'The Sharpe ratio was developed by Nobel laureate William F. Sharpe, and is used to help investors understand the return of an investment compared to its risk. The ratio is the average return earned in excess of the risk-free rate per unit of volatility or total risk. Subtracting the risk-free rate from the mean return allows an investor to better isolate the profits associated with risk-taking activities. One intuition of this calculation is that a portfolio engaging in 'zero risk' investments, such as the purchase of U.S. Treasury bills (for which the expected return is the risk-free rate), has a Sharpe ratio of exactly zero. Generally, the greater the value of the Sharpe ratio, the more attractive the risk-adjusted return.'

Using this definition on our asset we see for example:
  • Looking at the risk / return profile (Sharpe) of 0.42 in the last 5 years of First Trust Indxx Global Natural Resources, we see it is relatively lower, thus worse in comparison to the benchmark SPY (0.49)
  • During the last 3 years, the ratio of return and volatility (Sharpe) is 0.43, which is lower, thus worse than the value of 0.45 from the benchmark.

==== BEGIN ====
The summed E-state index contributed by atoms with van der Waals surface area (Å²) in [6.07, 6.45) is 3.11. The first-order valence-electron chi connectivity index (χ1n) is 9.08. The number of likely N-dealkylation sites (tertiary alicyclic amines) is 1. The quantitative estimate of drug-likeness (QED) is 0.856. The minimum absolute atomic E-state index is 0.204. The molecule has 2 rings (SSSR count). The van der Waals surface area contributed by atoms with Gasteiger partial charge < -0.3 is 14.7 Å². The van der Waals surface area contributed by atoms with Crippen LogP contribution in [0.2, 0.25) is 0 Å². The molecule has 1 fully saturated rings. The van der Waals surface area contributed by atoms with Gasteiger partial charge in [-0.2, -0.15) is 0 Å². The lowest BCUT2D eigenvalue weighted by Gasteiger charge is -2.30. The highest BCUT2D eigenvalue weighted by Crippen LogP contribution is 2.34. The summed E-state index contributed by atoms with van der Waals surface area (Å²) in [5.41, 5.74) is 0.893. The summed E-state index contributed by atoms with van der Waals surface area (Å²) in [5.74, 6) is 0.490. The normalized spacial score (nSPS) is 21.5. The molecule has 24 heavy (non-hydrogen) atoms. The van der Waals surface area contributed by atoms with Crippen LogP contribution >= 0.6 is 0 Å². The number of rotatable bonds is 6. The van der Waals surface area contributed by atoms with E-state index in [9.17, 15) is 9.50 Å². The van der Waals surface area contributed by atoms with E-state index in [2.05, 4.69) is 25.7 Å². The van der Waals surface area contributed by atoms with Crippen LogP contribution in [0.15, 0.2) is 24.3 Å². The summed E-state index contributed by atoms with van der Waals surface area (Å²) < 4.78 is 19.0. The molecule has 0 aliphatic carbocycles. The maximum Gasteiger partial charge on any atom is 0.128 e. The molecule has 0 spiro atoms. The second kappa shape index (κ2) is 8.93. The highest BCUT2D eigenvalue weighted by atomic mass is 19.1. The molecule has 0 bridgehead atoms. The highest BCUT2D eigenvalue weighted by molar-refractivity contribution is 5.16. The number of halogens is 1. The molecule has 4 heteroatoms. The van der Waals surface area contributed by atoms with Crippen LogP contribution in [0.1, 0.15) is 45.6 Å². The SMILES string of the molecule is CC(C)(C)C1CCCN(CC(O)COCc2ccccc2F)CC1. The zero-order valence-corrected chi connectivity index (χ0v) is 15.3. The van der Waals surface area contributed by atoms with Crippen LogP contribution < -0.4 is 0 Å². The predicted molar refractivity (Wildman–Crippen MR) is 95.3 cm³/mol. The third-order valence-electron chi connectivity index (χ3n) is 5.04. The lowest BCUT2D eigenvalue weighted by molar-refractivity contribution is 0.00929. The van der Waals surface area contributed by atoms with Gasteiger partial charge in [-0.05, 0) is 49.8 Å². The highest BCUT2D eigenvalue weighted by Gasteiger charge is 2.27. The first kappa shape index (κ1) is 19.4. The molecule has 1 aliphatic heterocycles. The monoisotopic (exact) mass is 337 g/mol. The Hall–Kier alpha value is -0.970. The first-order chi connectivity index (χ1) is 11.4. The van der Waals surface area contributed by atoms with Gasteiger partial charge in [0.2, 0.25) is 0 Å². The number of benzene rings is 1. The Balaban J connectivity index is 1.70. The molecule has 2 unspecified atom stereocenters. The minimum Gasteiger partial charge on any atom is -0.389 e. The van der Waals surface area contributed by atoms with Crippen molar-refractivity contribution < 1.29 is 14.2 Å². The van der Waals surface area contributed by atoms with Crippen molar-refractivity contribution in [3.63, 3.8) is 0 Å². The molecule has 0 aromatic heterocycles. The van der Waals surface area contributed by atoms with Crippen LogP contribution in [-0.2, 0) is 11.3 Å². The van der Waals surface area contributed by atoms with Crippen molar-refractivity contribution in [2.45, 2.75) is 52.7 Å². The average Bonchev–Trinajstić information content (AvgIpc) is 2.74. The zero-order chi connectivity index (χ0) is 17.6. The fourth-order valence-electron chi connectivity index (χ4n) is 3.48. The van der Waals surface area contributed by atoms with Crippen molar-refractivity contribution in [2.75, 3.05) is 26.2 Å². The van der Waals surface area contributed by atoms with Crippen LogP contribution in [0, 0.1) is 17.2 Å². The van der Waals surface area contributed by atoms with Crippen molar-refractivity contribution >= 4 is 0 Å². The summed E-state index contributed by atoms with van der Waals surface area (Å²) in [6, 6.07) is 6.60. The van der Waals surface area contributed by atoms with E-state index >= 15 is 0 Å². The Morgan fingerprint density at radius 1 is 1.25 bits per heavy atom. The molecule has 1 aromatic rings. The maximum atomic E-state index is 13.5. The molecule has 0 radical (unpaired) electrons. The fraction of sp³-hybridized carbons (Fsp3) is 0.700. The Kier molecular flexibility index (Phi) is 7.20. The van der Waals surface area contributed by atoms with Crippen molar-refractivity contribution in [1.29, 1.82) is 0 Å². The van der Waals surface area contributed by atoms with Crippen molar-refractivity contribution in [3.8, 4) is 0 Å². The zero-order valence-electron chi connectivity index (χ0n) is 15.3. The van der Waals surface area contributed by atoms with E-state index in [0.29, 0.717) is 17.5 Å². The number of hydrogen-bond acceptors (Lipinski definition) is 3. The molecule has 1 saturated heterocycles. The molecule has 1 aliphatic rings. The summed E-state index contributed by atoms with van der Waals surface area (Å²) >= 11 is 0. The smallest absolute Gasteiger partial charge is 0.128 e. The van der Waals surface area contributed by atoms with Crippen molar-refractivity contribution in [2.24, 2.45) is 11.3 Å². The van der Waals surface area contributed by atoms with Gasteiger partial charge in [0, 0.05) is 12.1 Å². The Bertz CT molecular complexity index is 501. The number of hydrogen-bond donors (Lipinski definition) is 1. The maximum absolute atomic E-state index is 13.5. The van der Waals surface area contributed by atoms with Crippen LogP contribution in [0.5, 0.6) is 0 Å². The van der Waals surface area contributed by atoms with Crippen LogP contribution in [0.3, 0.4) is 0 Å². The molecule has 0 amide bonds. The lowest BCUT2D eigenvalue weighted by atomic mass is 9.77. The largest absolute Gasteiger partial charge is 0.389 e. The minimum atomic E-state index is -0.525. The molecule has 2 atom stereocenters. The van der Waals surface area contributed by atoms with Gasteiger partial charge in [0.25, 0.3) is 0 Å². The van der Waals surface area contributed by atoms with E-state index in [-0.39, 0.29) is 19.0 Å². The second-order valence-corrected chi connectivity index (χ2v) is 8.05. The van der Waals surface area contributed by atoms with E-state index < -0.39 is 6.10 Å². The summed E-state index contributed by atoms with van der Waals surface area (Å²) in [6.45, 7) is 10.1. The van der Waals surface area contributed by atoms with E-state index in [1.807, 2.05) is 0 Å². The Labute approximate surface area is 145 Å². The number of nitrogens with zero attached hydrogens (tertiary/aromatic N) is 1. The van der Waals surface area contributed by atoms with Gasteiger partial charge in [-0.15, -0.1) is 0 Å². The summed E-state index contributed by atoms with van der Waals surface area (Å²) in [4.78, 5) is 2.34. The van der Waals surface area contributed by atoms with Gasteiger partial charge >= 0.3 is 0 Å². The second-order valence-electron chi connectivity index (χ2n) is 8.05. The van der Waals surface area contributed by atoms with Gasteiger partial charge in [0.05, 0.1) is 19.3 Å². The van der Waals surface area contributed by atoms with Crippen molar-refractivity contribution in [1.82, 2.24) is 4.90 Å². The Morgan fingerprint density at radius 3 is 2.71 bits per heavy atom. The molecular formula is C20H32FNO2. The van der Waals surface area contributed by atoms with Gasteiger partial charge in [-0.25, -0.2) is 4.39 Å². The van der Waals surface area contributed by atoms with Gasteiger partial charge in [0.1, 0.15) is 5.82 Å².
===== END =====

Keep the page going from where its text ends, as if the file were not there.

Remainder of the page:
Sortino:

'The Sortino ratio improves upon the Sharpe ratio by isolating downside volatility from total volatility by dividing excess return by the downside deviation. The Sortino ratio is a variation of the Sharpe ratio that differentiates harmful volatility from total overall volatility by using the asset's standard deviation of negative asset returns, called downside deviation. The Sortino ratio takes the asset's return and subtracts the risk-free rate, and then divides that amount by the asset's downside deviation. The ratio was named after Frank A. Sortino.'

Which means for our asset as example:
  • The downside risk / excess return profile over 5 years of First Trust Indxx Global Natural Resources is 0.58, which is smaller, thus worse compared to the benchmark SPY (0.67) in the same period.